A recent item about Fiji sports reported on the excitement in that nation over the invitation extended by the IOC to their weightlifters for participation in the first Summer Youth Olympic Games that will be conducted in Singapore from August 14 to 26th, 2010. Since I wasn’t familiar with the qualifying process I undertook some research so that the readers would understand the process and what this might mean in terms of the existing world order of weightlifting.
Next year’s event in Singapore will be the inaugural event for the youth of the world. Actually this is much more in keeping with the Baron de Coubertin’s original vision of the modern Olympics. He originally proposed that the event be a coming together of the youth of the world (adult professionals were excluded) in the hope that they might form international friendships that would last as they returned to their respective homelands and took up positions of national leadership. This, he proposed, would lead to the development of greater international diplomacy and world peace.
The Summer Youth Olympics will also serve as a vehicle to keep up worldwide interest in the Olympic movement as there is certainly some waning of interest during the four years between Games. This competition will be restricted to athletes from a very narrow age range, the youngest being those born in 1995 to the oldest who were born in 1992. Each sport may further restrict, but not enlarge that range. The total number of competitors will be 3594 spread throughout 28 already accepted Olympic sports. This is considerably less than the approximately 10,000 athletes that are expected for each Olympic Games.
110 of those slots will be given over to weightlifting. The range of birthdates for those competitors will extend from January 1, 1993 to December 31, 1994 (15 to 17 years of age) 60 of those slots will go to men in the following bodyweight classes: 56 kg., 62 kg. 69 kg. 77 kg., 85 kg. and +85 Kg. The remaining 50 will be filled by women competing in the following bodyweight classes: 48 kg., 53 kg., 58 kg. 63 kg. and +63 kg. This averages out to 10 competitors per class and should make for a quality competition.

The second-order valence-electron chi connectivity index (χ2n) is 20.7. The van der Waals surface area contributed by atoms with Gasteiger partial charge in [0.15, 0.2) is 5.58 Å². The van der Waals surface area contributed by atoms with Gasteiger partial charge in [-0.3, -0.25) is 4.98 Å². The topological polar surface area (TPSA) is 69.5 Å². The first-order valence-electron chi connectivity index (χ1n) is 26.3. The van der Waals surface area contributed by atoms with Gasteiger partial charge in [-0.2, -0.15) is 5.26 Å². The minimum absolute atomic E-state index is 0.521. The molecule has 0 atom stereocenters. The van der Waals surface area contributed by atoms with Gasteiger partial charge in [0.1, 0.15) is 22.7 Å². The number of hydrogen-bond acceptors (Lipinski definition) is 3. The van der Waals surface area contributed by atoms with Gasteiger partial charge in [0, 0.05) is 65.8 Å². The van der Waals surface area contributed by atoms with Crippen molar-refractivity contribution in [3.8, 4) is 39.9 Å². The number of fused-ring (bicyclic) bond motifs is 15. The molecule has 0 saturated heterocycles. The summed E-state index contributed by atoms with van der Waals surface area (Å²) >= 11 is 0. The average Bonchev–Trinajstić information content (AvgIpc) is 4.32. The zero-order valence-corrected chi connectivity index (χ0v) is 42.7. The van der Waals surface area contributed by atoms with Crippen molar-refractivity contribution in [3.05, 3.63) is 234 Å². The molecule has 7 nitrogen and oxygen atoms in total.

The first qualifying event will be the 2009 Youth World Championships, a weightlifting only event scheduled to be conducted every year in which the Youth Olympics are not conducted. Although athletes in the 13-17 year age range will be allowed to compete, only 16 and 17-year-olds will be allowed to proceed on to the Youth Olympics.
In the men’s category at the Youth World Championships (YWC), the top 9 teams (National Olympic Committees–NOC) will be allowed to send 2 males each for a total of 18. 10th through 16th place teams can send one athlete each for a total of 7. This makes up a total of 25 of the 60 projected slots. Of the teams that do not qualify athletes at the Youth World Championships, they may compete at 5 continental qualifying events. The top five ranking NOC’s at the European qualifying event will each get to send 1 male. Asia will also be able to qualify 5, while the Pan American, Africa and Oceania events will qualify 4 each making the total 22, which when added to the 25 from the YWC totals 47. The host nation (Singapore) may qualify one male athlete if it has not done so at the two aforementioned events. This is a total of 48. The remaining 12 to 13 slots will be filled by a prioritizing process established by the IWF.
In the women’s category at the YWC, the top seven teams will send 2 females each for a total of 14, and 8th through 15th will send 1 each for a total of 8. This will add up to 22 competitors of the originally projected 50. The same process will be in place at the Continental qualifying events with the following numbers of top ranking NOC’s being able to send one athlete each: Europe (4), Asia (4), Pan-American (3), Africa (3), and Oceania (3). This totals 17 which when added to 22 equals 39. Singapore may send one female if it has not previously qualified an athlete. The remaining 11 to 12 slots will be filled by the same prioritizing process of the IWF.
This selection process looks like a sound one that will allow for a large number of countries to enter athletes in the weightlifting competition. It will require that some nations expand their sports budget as participation definitely raises the prestige of the sport and many nations will want to maintain a presence. Travel expenses to the continental qualifying events will be a factor, not to mention coaching salaries, athlete stipends and doping control costs are going to force some re-thinking of budgets for many national governments over the next few years. It may well, however, continue to raise interest in the sport and that would be a benefit for the followers and practitioners all over the planet.